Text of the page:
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Getting Control of Your Finances with a Cash-Based Budgeting System

In this day and age, it is easier than ever to spend money – just whip out your debit card and buy whatever you want. The problem with these nearly frictionless transactions is that it is difficult to keep track of your money. When most people wrote checks for every day purposes, at least they had transactions recorded in their checkbook. Every time a check was written, the person writing the check would be forced to write down the amount and see how much money was left in his account (assuming the person kept his checkbook balanced). Nowadays, it seems like very few people use checks for anything but monthly bills and very large purchases. Meanwhile, cash gets drained from their bank accounts while they use their debit cards without discretion. If this situation describes you, then you should pay close attention to the cash-based budgeting system discussed below. A cash-based budget can go a long way toward helping you get your financial situation under control.

In a nutshell, a cash-based budgeting system is one in which you take cash from your bank account for cash transactions and then divide that cash into categories. Each cash category receives its own envelope to hold the cash. That is all of the money that you are allowed to spend in that category until the next budget cycle begins.

To begin the process, you need to decide what your spending categories are going to be and how much cash you should allocate to each category. Common categories would include groceries, clothing, eating out, and entertainment. To decide how much to allocate for each, it will be helpful to look at your past spending patterns. You will probably be surprised at how much you spend on non-essentials, so it is very likely that your budgeted amount will be less than you have spent in the past. This will free up money for saving, giving away, or paying off debt. At the start of the month, withdraw the required amount of cash and divvy it up among the category envelopes.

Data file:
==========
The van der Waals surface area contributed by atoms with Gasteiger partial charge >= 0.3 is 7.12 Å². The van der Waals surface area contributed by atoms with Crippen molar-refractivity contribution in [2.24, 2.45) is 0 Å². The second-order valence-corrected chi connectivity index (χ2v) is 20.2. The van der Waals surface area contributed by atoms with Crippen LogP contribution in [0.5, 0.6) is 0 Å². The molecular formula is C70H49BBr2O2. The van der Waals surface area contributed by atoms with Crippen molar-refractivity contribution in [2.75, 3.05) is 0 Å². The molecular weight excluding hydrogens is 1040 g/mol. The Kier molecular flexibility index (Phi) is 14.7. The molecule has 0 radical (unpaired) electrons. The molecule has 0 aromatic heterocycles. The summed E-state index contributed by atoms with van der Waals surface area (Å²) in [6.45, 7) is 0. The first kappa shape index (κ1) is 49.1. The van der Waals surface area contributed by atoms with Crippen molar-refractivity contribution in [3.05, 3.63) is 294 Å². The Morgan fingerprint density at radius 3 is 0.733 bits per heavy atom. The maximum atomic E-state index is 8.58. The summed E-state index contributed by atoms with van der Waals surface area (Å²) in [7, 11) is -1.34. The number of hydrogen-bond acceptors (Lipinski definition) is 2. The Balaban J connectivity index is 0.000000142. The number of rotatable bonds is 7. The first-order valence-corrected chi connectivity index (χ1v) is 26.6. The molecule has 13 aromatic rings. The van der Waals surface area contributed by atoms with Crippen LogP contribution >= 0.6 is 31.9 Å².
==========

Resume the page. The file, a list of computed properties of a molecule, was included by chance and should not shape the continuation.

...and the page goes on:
Now comes the hard part. During the month, when you find that all of your cash for a particular category is gone, you cannot spend any more on it. If you find that it is impossible to get by on what you have budgeted for particular categories, then you need to adjust your budget for the next month. But until the next month begins, do everything you can to avoid spending more money on the category. If you have excess cash in other categories, then you can move money from one envelope to the next. The one thing you do not want to do is use your debit card to get more cash. That throws this whole system out of whack.

There are some items that will not fit into a cash system, mostly monthly bills that require a check for payment. But if you can get to the point where all of your bills are paid with check or on-line, and all other spending takes place in the context of your cash budgeting system, you will find that you have much more clarity and control of your finances.

The reason this system helps to control spending is that seeing your pile of cash disappear has much more emotional impact than using your debit card to make payments. You will be much less likely to over-spend. Even in the twenty-first century, when most transactions are done electronically, cash is still king. It is probably going to take some time to adjust to your new system. You will probably fall off the horse a few times. But if you force yourself to be disciplined and stick with it, eventually you will become a money managing machine.

ClearOne Debt Relief is a full-service debt management company providing debt settlement services such as credit card debt relief to hundreds of thousands of customers. We help people cut their debt in half, lower their monthly payment, and get out of debt in as little as 24 months.

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